CAIRN-INT.INFO : International Edition

In the 2000s, penal policy sought to maintain family ties, considered an essential condition for inmates’ reintegration and the prevention of recidivism. Inmates’ parenthood could then be seen by detention centres as a resource. Clear differences however emerged between detained mothers and fathers, with incarcerated fathers being perceived as “defective”. In the course of two qualitative studies in two detention centres and three pre-trial holding facilities (2012-2016 and 2018), 150 interviews were carried out with 70 fathers, 25 interviews with prison administration officers, to which can be added 4 interviews with external workers, volunteers and a mother as well as the observation of four programmes aimed at supporting parenting. This article focuses on the stigma of incarcerated fatherhood. Based on the idea that “good” fathers cannot be imprisoned and that their children must be protected from this institution, as well as the stigma associated with their incarcerated fathers. This stigma is revealed by fathers’ and professionals’ discourses, and their interactions –either observed or described– in interviews. These social actors perform in different ways under this context of double domination (institutional and social) where the normative imposition is particularly strong and where the status of prisoner takes precedence over that of father. These discourses and practices help to shape the stigma of incarcerated fatherhood, working to reinforce it, circumvent it, or even elude it.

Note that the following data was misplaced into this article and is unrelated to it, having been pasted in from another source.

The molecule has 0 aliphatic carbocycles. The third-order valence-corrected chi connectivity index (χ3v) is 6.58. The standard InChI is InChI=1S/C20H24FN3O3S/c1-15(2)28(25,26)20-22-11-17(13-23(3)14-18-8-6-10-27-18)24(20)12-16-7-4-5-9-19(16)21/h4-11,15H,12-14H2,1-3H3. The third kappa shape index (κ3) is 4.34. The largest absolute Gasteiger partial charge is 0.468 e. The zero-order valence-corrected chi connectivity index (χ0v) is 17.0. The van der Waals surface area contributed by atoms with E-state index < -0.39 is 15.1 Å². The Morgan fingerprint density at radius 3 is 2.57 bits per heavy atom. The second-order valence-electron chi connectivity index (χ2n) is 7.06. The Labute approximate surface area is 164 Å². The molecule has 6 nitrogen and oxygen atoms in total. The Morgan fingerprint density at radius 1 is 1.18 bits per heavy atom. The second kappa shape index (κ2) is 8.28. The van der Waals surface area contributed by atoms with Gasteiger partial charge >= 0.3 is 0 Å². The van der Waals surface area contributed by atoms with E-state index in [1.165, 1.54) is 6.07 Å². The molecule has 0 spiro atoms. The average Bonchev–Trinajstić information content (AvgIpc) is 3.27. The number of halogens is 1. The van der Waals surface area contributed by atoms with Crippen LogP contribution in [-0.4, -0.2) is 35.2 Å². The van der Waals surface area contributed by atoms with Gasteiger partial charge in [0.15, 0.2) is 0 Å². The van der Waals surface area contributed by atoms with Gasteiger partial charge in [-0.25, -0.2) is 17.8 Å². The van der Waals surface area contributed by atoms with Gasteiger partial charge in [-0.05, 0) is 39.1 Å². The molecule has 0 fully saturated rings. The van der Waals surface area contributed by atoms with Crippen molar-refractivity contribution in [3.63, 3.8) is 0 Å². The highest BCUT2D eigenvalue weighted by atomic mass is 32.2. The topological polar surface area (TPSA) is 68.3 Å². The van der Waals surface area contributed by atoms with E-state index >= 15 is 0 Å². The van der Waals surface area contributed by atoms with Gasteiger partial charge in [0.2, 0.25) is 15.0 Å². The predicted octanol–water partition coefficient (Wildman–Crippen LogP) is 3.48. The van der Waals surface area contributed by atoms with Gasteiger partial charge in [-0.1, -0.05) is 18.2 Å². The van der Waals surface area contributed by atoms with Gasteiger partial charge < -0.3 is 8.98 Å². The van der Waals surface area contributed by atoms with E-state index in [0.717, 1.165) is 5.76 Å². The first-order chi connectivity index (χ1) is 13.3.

• Incarcerated fatherhood
  • stigma
  • master status
  • social norms
  • social intervention
  • fatherhood support
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